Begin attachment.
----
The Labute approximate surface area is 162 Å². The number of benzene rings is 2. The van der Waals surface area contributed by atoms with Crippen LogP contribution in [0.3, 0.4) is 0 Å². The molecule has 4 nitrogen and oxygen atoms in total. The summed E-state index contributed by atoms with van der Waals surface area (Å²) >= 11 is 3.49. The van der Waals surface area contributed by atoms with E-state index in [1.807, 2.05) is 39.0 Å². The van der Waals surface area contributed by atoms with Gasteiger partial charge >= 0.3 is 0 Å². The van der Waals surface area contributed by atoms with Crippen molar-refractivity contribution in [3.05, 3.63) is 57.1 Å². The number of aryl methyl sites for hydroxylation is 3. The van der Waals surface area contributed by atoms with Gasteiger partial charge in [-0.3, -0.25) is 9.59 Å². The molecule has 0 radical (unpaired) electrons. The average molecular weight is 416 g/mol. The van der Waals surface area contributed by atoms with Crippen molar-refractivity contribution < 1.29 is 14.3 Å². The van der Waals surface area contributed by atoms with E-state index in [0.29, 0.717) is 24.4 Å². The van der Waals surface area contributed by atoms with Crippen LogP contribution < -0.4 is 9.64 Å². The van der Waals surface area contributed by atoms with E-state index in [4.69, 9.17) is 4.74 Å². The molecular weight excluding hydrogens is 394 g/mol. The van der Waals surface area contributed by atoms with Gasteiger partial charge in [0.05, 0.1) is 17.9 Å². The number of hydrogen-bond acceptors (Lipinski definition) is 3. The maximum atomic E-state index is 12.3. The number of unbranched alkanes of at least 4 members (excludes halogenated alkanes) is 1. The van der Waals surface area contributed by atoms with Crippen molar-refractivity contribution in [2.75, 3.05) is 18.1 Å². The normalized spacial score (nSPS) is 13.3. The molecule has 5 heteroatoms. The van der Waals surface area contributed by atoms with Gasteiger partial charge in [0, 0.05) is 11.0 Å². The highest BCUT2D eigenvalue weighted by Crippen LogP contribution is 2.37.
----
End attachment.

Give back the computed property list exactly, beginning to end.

The Labute approximate surface area is 162 Å². The number of benzene rings is 2. The van der Waals surface area contributed by atoms with Crippen LogP contribution in [0.3, 0.4) is 0 Å². The molecule has 4 nitrogen and oxygen atoms in total. The summed E-state index contributed by atoms with van der Waals surface area (Å²) >= 11 is 3.49. The van der Waals surface area contributed by atoms with E-state index in [1.807, 2.05) is 39.0 Å². The van der Waals surface area contributed by atoms with Gasteiger partial charge >= 0.3 is 0 Å². The van der Waals surface area contributed by atoms with Crippen molar-refractivity contribution in [3.05, 3.63) is 57.1 Å². The number of aryl methyl sites for hydroxylation is 3. The van der Waals surface area contributed by atoms with Gasteiger partial charge in [-0.3, -0.25) is 9.59 Å². The molecule has 0 radical (unpaired) electrons. The average molecular weight is 416 g/mol. The van der Waals surface area contributed by atoms with Crippen molar-refractivity contribution < 1.29 is 14.3 Å². The van der Waals surface area contributed by atoms with E-state index in [0.29, 0.717) is 24.4 Å². The van der Waals surface area contributed by atoms with Crippen LogP contribution < -0.4 is 9.64 Å². The van der Waals surface area contributed by atoms with E-state index in [4.69, 9.17) is 4.74 Å². The molecular weight excluding hydrogens is 394 g/mol. The van der Waals surface area contributed by atoms with Gasteiger partial charge in [0.05, 0.1) is 17.9 Å². The number of hydrogen-bond acceptors (Lipinski definition) is 3. The maximum atomic E-state index is 12.3. The number of unbranched alkanes of at least 4 members (excludes halogenated alkanes) is 1. The van der Waals surface area contributed by atoms with Crippen molar-refractivity contribution in [2.75, 3.05) is 18.1 Å². The normalized spacial score (nSPS) is 13.3. The molecule has 5 heteroatoms. The van der Waals surface area contributed by atoms with Gasteiger partial charge in [0, 0.05) is 11.0 Å². The highest BCUT2D eigenvalue weighted by Crippen LogP contribution is 2.37.